ance by his old acquaintance Goldsmith, for his criBicifins on the works of the three poets mentioned in the title-page ; and so totally is the Doctor's rugged tenacity of chara&ter done away by the pure air of Elyfium, that he kiftes the rod with all the mildness of a trye penitent. does not indeed altogether give up the point, but he confesses that inany of his animadversions might be dictated by envy, and acknowledges that Goldsmith may be partly in the right,
“ And what you say, ix part I know is true. The Author of the dialogue is a most ferocious combatant for the pre-eminence of English poetry, and
maintains that it may perform Things unattempted yet in rhyme”. Speaking of Pope, he says,
Morality from thee has learn'd to fing ,
He must be a very Katterfelto in verse, who produces this wonderful wonder. As a specimen of the work we shall
present our readers with the Author's idea of Pope's verfifica,
' In his dear verse the softest accents die,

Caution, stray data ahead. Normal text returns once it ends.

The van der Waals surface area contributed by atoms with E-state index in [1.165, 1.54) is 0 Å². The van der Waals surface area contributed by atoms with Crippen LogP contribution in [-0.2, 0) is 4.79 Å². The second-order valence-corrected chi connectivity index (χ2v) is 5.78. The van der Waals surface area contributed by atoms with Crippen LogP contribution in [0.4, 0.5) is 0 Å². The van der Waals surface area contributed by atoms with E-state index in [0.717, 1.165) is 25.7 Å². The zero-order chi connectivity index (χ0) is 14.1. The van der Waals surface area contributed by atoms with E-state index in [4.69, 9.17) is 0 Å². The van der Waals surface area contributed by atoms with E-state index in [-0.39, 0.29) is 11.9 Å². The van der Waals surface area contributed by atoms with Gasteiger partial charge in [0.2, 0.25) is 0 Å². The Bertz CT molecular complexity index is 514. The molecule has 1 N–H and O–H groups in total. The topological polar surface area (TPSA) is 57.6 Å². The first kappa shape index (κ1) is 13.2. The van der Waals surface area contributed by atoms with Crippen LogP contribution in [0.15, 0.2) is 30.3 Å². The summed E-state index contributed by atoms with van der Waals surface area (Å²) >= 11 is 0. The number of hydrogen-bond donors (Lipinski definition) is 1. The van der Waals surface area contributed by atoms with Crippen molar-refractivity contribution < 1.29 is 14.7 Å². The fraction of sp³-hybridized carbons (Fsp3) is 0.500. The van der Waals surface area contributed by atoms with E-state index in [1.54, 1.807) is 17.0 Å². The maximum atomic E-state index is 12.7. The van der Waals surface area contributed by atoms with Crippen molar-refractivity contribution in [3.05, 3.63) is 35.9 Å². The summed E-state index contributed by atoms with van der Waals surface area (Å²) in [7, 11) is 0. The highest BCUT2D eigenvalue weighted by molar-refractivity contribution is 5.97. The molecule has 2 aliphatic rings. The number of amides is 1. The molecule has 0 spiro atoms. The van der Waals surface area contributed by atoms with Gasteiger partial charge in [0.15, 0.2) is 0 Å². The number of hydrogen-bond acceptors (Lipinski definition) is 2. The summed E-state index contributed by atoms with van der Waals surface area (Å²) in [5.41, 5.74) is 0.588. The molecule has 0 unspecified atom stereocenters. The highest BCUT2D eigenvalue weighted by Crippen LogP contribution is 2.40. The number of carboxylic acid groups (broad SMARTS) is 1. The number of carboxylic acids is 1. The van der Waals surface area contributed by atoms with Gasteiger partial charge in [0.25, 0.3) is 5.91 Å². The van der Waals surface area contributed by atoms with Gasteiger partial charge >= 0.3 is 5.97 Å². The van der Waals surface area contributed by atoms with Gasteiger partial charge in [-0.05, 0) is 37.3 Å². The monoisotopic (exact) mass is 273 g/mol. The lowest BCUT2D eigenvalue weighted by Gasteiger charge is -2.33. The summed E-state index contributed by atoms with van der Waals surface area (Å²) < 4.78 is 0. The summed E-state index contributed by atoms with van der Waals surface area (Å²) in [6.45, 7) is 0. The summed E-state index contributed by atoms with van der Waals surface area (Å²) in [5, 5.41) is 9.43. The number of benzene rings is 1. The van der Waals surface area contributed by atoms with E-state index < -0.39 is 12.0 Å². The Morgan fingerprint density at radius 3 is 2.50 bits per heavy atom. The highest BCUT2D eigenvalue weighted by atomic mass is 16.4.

And foot and cavalry discharge by turns ; What does the Author mean by discharge here? He muft know that there was neither pistol, carabine nor musket, in the Grecian or Trojan army, and consequently that there could be no discharge but of a very powerful kind indeed. Had the measure permitted, would not charge have been fully ás proper ? We cannot enough commend the admirable man ner in which he makes his army perform their evolutions
Now to the right, now to the left they strain,
« Now to the left, now to the right again". Yet we have our suspicions that he has stolen his art of manæuvring from the well-known song
Hey! we go up, up, up,
And bey! we go round, round, roundy.
" From rhyme, the Chinese shoes of flowing feet”. What a sad thing it is to get head and ears into incongruous metaphor. Here Chinese Thoes and flowing feet are so closely united, that they suggest very unfavory ideas.
From our remark on this Author's " discharge”, it will be perceived that he does not always understand the meaning of the word he employs. The two following instances will confirm this